Most mornings, I have a shift at work. Work at my beloved burger place, where I’ve been happily, if not repetitively, whittling away at a job for the last two years of my weird existence. I catch a bus and a train to get there. People get on and off – sometimes with prams, sometimes with headphones planted in their ears, sometimes arguing with siblings over bus money dropped on the footpath on the walk over.
I always read articles, quotes and novels laughing at people like me – people who have such a set routine that it makes their life feel like it’s passing by quickly. My days feel long and tiring. Yet somehow, my weeks, months and years feel extremely short. I’m amused by people who post a standard, “Oh my god, where did the year go?!” Facebook status every New Year’s Eve, but I’ve recently realised that the last few years, that person has been me.
Thirty hours of work every week. Thirty hours of work a week alongside full-time university, all whilst trying to be a normal 19-to-21-year-old girl and attempting to have a life. Saving just to save. Cancelling plans I’ve made with friends because I have a shift at the burger joint I work at. And for what?
I’m not trying to dim down the company itself; it’s an amazing place to work with amazing perks: friendship, flexible hours and free food sure to slide its way to your thighs when you choose the hot chips over the lettuce come mid-shift feed time. I’m more hating on the way I’ve viewed life as a whole.
When I look back on the last two years, I can list more customers’ names than I can experiences. I probably know more exact orders than I’ve done trips down south on weekends. And I never realised how dull or mechanical I was being until I spent a month in Bali doing a travel-writing internship late last year.
Writing is my passion. I don’t promise to be good at it – I mostly just jumble words together on paper from the jumble in my head. It’s not a marriage or a long term relationship, more a summer fling, a one-night stand… something I love doing, but only pick up on occasion and without commitment – another negative that came from working too much and living too little.
It took about two days into my trip to realise that going back to Perth, where I’ve been living since 2005, wasn’t really what I wanted to do.
I met a group of 30 people – impulsive, erratic party animals – and would come back to the hostel to them sometimes hungover, sometimes crying, sometimes bleeding. One night I even discovered a block of my store-bought cheese half-gone, with a handwritten apology attached to the plastic outer explaining it had been a rough night for the eater and that’s why the cheese’s body was now halved.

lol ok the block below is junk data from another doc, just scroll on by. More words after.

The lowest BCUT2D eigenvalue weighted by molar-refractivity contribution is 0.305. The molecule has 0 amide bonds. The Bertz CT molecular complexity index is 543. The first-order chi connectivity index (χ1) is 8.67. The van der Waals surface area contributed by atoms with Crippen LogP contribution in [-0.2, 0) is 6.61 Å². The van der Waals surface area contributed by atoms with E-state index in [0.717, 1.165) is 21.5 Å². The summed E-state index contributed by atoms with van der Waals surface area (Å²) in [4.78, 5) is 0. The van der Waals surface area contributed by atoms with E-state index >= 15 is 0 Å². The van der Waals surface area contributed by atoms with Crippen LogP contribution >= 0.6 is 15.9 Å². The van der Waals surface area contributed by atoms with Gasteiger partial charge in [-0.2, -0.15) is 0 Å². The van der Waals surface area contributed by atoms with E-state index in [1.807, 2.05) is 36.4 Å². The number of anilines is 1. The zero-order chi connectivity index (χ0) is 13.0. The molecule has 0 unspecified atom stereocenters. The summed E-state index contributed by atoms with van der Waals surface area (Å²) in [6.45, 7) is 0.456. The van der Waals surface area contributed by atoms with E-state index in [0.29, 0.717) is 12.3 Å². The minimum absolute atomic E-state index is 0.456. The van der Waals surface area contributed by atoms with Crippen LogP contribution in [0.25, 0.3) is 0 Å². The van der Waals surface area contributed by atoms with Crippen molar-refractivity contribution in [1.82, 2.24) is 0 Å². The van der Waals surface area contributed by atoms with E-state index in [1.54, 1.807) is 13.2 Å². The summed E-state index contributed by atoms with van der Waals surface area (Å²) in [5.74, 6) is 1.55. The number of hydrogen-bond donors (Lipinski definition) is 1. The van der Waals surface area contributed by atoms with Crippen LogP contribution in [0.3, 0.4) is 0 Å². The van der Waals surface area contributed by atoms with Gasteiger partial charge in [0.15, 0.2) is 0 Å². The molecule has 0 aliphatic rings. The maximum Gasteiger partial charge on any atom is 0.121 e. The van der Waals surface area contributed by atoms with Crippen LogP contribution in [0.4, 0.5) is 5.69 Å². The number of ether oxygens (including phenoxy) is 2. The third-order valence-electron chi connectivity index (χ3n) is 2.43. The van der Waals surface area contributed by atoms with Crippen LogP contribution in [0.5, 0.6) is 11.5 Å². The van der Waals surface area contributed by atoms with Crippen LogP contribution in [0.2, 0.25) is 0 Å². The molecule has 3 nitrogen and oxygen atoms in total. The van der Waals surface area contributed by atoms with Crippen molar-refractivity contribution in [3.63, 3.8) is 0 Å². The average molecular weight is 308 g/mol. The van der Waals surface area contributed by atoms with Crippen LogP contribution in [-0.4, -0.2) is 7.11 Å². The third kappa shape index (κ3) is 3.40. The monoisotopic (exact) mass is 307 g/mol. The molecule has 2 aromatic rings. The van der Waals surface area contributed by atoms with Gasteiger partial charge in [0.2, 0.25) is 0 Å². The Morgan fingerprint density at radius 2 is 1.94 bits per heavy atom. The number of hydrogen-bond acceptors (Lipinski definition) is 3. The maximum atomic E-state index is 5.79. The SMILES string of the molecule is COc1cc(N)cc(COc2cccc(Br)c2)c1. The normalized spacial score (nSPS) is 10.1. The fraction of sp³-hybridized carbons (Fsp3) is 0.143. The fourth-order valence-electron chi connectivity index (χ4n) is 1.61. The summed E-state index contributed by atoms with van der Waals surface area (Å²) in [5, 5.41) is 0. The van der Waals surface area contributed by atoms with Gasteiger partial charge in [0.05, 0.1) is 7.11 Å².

People like this may sound silly to you, but they were exactly what my tired, overworked soul craved. I needed spontaneity. I needed risk. I needed nights out in torrential downpour wearing nothing but underwear, a see-through men’s t-shirt some prick had lent me and no bra.
Every day I spent frolicking around Indonesia, I was excited, and it made me question why I was never excited to be at home. I decided then and there I wanted to get out of the city I had lived in since I was 12 years old and turn my back on the routine-orientated person that I had accidentally become there.
About a week after I returned from Bali, I booked a one-way, non-refundable flight to Sydney. I’m planning to go over with nothing but my clothes, guitar, camera and a new pair of rollerblades that have made my body become one with the pavement. Not because I don’t want to work, not because I scoff at working hard – but because I want the excitement of not knowing what the hell I’m doing, not knowing how to get around a new city and not knowing anyone except a handful of people. I feel a short spurt of the travel-bug feeling while I’m finding my feet will do me well – until, that is, I become a hypocrite to this entire piece and work hard, save money and set off on a new adventure to bloody up a pavement somewhere else.